SCAMPER Toward Innovation to Support Your Business

It’s also a great home teaching tool!

Many of us are feeling more than a little overwhelmed by a world turned upside down right now by COVID19–and companies are scrambling to pick a path that supports survival, let alone success. When you are trying to find a new way forward, a great tool is the SCAMPER technique.

I was surprised in recent years to discover that a number of people are not familiar with this basic tool (really more of a cheat sheet) for supporting strategic thinking and innovation. Creativity, innovation, change, brainstorming–whatever you want to call it–becomes easier when you have a simple road map identifies specific steps in the process, which is what SCAMPER does. Best of all, it can be applied to just about anything.

Here are the basics: Start with what you have or currently do, and ask yourself how you can apply the following changes to create something new, apply a new process, or look at your product or service from a new perspective.

  • S – Substitute
  • C – Combine
  • A – Adapt
  • M – Modify
  • P – Put to another use
  • E – Eliminate
  • R – Reverse

For example, when confronted by a recipe at home and you don’t have a particular ingredient on the shelf, you try to think of what you could substitute.

Put it to another use is a classic approach for expanding business. There is an old saying in marketing that there are only four ways to grow a business. There are many variations of this, but here’s how I first heard it:

  1. Get more (new) customers to buy your product/service (This is generally expanded target marketing)
  2. Get your existing customers to buy more of the same product/service or more frequently (This is often selling strategies)
  3. Come up with more ways to use the same product/service (This is innovation in how they apply the product/service)
  4. Change your product/service to be more valuable to customers (This is any improvement that has value)

Here’s an example: Right now, some research suggests that using part of an old nylon pantyhose over homemade or even high grade surgical masks can increase their effectiveness, making them almost as good as the N95 masks in great demand. Pantyhose! This research that came out of the Three Mile Island nuclear crisis many years ago so it’s not a wild idea. If I were a pantyhose maker, I’d be thinking about marketing my product for a new purpose. If possible, I might even switch some manufacturing capacity to make these 8 to 10 inch “leg” sections that can be easily pulled on over a homemade mask. Or maybe it’s as simple as a marketing campaign/PSA showing how to make a nylon stocking “over-mask.”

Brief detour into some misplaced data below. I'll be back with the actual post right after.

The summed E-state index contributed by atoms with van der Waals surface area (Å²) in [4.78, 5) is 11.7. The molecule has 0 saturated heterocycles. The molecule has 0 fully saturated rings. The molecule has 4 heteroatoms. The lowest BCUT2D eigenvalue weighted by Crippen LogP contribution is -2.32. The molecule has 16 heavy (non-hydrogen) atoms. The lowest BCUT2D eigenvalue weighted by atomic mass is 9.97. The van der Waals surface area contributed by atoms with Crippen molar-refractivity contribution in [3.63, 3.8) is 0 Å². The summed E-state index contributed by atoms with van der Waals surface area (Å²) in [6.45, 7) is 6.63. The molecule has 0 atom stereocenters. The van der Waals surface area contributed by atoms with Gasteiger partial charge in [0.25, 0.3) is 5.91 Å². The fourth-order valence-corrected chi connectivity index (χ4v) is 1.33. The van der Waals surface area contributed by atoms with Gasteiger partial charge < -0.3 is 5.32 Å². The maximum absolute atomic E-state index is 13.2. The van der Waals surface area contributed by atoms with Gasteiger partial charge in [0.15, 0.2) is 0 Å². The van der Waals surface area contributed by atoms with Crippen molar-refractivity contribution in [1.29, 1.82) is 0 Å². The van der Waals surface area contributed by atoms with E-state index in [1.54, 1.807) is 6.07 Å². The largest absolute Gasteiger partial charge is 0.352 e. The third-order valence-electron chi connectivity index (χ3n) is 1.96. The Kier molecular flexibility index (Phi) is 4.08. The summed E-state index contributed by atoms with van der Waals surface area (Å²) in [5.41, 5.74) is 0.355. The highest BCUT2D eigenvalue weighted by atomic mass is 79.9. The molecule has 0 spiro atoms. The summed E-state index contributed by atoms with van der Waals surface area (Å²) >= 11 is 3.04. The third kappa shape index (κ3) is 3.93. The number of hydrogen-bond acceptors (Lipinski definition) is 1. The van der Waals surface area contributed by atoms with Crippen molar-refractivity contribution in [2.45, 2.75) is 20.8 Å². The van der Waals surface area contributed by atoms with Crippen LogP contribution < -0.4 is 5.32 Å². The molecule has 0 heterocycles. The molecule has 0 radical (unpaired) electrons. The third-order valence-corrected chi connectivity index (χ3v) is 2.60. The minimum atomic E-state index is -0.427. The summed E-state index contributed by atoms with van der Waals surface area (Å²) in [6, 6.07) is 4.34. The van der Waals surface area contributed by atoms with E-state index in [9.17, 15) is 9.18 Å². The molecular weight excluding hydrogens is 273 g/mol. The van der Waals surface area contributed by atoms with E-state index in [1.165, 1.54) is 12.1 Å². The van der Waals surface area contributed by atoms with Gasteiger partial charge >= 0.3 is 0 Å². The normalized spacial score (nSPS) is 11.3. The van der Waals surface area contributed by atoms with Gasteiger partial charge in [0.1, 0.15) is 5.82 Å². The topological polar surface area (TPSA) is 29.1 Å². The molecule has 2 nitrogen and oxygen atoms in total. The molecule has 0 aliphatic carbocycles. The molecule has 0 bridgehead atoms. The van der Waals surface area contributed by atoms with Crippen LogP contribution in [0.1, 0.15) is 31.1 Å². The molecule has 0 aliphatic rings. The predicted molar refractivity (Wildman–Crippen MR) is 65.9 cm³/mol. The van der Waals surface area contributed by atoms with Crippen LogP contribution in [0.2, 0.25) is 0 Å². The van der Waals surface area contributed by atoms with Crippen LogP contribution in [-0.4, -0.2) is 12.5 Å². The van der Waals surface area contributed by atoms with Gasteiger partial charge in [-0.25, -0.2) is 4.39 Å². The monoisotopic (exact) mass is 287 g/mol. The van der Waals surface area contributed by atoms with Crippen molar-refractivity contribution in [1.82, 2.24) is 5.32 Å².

What about reversal? This may seem like a hard one, but it can be powerful. I use it fiction writing when I’m really stuck. If a scene I am obsessed with isn’t moving forward, sometimes the only help is to ask yourself what would happen if this scene didn’t? In business, if you can’t sell to your traditional customers right now, perhaps it’s time for–as Monty Python says–“something completely different.” What if you start giving away your product to someone else? This is what some restaurants are doing to support communities in need, while silently building a powerful image that will attract traditional customers who like your ethics and want to help. (Sort of a “build it and they will come” approach.)

Curiously, many offices are being forced to use reversal to keep going today: I’m talking about the sudden shift to remote work, something many companies have fought for years despite research showing that productivity goes up, people tend to actually work longer (in place of commuting), and many employees are happier.

Hopefully, some of this will stay with us for the future since it’s also benefiting the environment, and forcing everyone to become more creative. Education may change forever, business may change forever, and rather than seeing this as a terrible ordeal, view it as an opportunity to turn your past thinking on its head to discover something better.

Anyway, I think you get the picture. If you are searching for a new way forward, give SCAMPER a shot. It’s deceptively simple yet powerful. No matter what happens, it will help you train your brain to think in new ways by giving you a simple set of steps to follow.

Added Bonus! SCAMPER is a great teaching tool as well.

If you have kids at home, here’s a good home teaching assignment: Ask them to create a list of how they could use something familiar in a new way or make something they use better. You can choose the object, or let them. Then have a discussion about their ideas and show them even more ways to apply SCAMPER. They will love the challenge and the chance to be creative–and it helps develop critical and creative thinking skills!

© Chanda K. Zimmerman, 2012-2020